GDOI-G1(config-isakmp)#crypto ipsec client ezvpn EZ-Group
GDOI-G1(config-crypto-ezvpn)#connect auto
GDOI-G1(config-crypto-ezvpn)#group EZ-Group key cisco
GDOI-G1(config-crypto-ezvpn)#mode client
GDOI-G1(config-crypto-ezvpn)#peer 6.6.6.6
GDOI-G1(config-crypto-ezvpn)#int gi0/1
GDOI-G1(config-if)#crypto ipsec client ez EZ-Group
GDOI-G1(config-if)#int lo0
GDOI-G1(config-if)#crypto ipsec client ez EZ-Group inside
GDOI-G1(config-if)#exit
GDOI-G1(config)#
GDOI-G1(config)#
*Jul  9: %CRYPTO-6-ISAKMP_ON_OFF: ISAKMP is ON
GDOI-G1(config)#

Easy VPN Server configuration

The Easy VPN server is a little more complicated. We need to set up AAA, the group, which includes the key, the pool name we will assign addresses from, and then then ISAKMP profile. The profile matches the group set up, and the name of which will be passed during the connection from the client, so needs to match. The ISAKMP profile also includes the AAA commands, and calls the virtual template, which acts as the point of contact for the client. The virtual template can be set to use an IPSec profile (which we also create), and can be set to use the IP address assigned to which ever interface has the same IP address as the “peer” set up on the client.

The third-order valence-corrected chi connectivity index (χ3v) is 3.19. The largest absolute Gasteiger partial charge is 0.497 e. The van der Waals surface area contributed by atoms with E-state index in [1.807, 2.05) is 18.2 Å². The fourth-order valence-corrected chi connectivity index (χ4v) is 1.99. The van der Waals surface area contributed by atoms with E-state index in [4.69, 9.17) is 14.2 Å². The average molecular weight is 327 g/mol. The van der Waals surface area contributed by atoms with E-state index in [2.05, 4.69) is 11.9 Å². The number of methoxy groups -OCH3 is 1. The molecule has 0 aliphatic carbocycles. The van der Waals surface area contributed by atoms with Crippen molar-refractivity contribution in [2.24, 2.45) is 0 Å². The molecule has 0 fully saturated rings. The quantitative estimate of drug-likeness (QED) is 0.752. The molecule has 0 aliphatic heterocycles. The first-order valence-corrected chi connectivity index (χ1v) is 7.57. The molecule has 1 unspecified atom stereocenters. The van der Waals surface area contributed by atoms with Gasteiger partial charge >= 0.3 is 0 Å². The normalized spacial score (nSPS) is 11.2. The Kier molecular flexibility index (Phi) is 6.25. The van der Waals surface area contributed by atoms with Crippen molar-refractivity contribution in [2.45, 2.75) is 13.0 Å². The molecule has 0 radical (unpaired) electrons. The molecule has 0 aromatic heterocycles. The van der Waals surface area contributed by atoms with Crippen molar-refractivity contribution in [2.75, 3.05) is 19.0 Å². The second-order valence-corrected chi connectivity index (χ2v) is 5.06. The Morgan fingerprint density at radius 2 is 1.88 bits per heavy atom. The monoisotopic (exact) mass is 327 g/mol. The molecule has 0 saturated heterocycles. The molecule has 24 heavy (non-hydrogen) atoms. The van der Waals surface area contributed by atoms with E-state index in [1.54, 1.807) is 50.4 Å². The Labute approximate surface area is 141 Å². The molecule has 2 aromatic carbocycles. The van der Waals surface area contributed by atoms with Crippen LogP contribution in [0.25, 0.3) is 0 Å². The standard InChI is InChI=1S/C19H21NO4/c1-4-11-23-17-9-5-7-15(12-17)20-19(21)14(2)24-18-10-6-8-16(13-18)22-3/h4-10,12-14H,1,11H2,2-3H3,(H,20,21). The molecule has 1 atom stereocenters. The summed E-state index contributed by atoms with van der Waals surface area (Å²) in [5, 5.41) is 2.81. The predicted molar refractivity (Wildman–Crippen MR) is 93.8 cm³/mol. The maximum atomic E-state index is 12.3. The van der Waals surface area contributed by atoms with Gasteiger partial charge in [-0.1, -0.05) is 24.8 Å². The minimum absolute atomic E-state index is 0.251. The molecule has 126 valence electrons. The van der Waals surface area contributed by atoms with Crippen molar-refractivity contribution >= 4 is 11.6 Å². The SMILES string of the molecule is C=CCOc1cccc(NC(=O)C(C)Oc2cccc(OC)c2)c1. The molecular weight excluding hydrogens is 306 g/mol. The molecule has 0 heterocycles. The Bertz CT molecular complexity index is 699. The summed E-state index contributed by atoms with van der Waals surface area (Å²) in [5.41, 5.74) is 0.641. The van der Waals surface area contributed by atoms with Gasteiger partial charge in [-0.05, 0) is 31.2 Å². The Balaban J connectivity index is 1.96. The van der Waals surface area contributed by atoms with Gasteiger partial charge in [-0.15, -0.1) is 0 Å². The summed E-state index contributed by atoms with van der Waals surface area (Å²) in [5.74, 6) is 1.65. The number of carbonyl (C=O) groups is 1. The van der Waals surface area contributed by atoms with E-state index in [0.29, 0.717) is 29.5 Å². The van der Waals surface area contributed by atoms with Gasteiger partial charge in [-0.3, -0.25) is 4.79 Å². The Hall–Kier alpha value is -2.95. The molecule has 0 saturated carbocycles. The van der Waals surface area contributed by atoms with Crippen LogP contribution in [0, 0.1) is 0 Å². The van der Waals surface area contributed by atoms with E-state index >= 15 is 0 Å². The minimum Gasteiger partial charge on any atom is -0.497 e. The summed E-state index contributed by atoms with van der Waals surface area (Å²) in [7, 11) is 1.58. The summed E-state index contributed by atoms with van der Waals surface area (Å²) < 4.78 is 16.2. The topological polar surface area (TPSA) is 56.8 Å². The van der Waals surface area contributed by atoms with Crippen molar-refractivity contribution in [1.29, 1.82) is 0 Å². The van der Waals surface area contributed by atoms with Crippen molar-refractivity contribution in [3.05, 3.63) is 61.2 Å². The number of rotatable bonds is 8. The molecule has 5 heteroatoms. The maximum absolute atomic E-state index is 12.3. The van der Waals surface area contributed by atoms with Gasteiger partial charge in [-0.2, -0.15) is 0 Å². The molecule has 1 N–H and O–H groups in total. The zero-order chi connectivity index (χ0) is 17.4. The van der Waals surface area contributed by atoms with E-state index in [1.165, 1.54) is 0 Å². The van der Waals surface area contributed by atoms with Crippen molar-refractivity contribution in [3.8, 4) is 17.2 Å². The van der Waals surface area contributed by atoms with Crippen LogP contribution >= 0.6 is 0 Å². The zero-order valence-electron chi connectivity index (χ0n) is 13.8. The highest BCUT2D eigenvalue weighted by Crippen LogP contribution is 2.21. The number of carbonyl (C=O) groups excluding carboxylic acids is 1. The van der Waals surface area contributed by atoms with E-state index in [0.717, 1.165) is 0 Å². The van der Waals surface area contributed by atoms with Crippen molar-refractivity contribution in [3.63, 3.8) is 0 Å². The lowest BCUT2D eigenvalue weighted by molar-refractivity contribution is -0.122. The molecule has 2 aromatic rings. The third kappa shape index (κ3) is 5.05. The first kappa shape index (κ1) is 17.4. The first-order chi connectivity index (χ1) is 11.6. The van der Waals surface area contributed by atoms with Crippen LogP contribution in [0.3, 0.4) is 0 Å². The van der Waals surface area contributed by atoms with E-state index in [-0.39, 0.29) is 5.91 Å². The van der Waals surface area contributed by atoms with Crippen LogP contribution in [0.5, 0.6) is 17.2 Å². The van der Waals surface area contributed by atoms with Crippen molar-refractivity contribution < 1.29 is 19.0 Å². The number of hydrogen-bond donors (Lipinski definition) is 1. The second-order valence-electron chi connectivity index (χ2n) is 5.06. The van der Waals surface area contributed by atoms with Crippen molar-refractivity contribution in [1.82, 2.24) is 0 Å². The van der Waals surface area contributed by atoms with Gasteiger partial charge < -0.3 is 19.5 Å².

EzVPN-Server(config)#crypto isakmp policy 20
EzVPN-Server(config-isakmp)# encr aes 256
EzVPN-Server(config-isakmp)# authentication pre-share
EzVPN-Server(config-isakmp)# group 2
EzVPN-Server(config-isakmp)#
EzVPN-Server(config-isakmp)#exit
EzVPN-Server(config)#
EzVPN-Server(config)#aaa new-model
EzVPN-Server(config)#aaa authentication login AuthC-list local
EzVPN-Server(config)#aaa authorization network AuthZ-list local
EzVPN-Server(config)#
EzVPN-Server(config)#crypto isakmp client configuration group EZ-Group
EzVPN-Server(config-isakmp-group)#key cisco
EzVPN-Server(config-isakmp-group)#pool EZ-Pool
EzVPN-Server(config-isakmp-group)#exit
EzVPN-Server(config)#
EzVPN-Server(config)#crypto isakmp profile EZ-Profile
% A profile is deemed incomplete until it has match identity statements